For Quality Hot mix, Start Early
For quality mix, there are many items that should be evaluated/completed before any mix ever hits the ground. Below are a number of best practices that, if utilized, will ensure that the hot mix placed has the best opportunity to achieve the desired quality.
For overlays, the plans should address any type of surface preparation that is needed. Large cracks, for example, may need to be cleaned and sealed before mix placement; assurance that these crack seals are sufficiently cured before mix is placed is of the utmost importance to prevent reflection into the surface. Major rutting in the existing roadway—which should be addressed prior to mix placement—could present a problem and could mirror through the surface mat. Minor rutting in existing surfaces could affect quantities on the project (such as thicknesses and yields) and should be factored in ahead of time. Edges are another area where minor work before the mix is laid could yield major benefits; this could be as minor as blading off grass, or could potentially include placing some material (one-foot wide or so) ahead of the mix placement in order to provide a consistent section to overlay. This practice will keep the mix from breaking off prematurely at these locations.
Ensuring that all parties involved are on the same page from day one is an additional method that helps to secure a quality hot mix pavement. There will probably be some discussion regarding hot mix placement during the pre-construction meeting, but, as the expression goes, “the devil's in the details,” and those details should be resolved during the pre-pave meeting. This meeting, held before hot mix operations begin, should include all of the day-to-day team members (owner, contractor, hot mix provider, CEI firm, and testing firm). During this meeting the contractor should provide their Quality Control Plan and hot mix designs, along with material test results, including Hamburg results. Items that should be discussed include target discharge temperature, warm mix (if allowed), and discharge temperature. Plans should be reviewed to ensure everyone is familiar with the typical section as well as cross slopes in the contract. Pavement thickness, targets for yields, and joint placements should also be reviewed. Because a good bond between the hot mix layer and the underlying layer is critical, a discussion on whether a tack coat will be applied, the rate, and the type to be used will determine how this bond will be established. Adverse weather on a hot mix project will typically happen when least expected, and a plan to address how this will be handled ahead of time will simplify those decisions. Testing protocols such as binder sampling, longitudinal joint testing, test reporting for production and placement, and pay factors will need to be discussed and planned for. Determining lot sizes and personnel who will be adjusting and approving JMF changes, along with a time and date for the trial batch, will also need to be determined. Finally, ensure everyone involved in the production, placement, and acceptance share their contact information; this will help establish good lines of communication once the hot mix placement begins.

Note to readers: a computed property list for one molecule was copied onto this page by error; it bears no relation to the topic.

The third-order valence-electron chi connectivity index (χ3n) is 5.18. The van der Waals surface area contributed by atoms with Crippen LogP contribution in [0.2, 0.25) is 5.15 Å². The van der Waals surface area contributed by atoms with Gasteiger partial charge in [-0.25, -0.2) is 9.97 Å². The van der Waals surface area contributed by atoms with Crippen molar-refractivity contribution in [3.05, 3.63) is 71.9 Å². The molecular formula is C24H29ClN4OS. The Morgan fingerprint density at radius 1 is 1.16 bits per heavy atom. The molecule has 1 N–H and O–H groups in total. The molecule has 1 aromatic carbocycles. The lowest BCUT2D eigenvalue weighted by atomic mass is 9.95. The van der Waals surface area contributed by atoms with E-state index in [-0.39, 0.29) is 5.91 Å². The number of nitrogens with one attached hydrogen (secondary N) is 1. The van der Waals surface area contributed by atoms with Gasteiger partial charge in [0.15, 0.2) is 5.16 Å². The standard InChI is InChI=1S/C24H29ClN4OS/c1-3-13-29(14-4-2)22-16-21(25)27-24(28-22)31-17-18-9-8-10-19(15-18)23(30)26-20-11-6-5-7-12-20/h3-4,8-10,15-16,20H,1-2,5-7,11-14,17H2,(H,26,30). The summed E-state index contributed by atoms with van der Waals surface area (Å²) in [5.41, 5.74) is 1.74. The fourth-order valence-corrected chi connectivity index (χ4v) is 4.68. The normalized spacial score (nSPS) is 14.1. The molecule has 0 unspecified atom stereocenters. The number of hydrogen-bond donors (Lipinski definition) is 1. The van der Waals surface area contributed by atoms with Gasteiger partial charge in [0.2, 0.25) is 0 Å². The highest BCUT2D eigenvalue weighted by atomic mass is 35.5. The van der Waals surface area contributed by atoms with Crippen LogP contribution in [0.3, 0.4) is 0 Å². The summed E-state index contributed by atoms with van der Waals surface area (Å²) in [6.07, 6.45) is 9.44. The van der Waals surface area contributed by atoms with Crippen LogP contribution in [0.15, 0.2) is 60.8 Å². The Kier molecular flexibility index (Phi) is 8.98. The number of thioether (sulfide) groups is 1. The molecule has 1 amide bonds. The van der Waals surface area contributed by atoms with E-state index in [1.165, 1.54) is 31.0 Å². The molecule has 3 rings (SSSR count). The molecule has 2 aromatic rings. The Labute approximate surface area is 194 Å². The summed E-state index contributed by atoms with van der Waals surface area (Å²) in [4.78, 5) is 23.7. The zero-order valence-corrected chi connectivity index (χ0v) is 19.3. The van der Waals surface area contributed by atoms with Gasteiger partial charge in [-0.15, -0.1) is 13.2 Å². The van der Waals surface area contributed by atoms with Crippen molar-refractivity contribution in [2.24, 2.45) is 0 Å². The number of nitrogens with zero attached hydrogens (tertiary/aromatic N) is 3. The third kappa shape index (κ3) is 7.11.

For a great hot mix project, planning is essential. A successful project is the result of a lot of little things getting daily attention and a team following through with action on items discussed in the planning stages.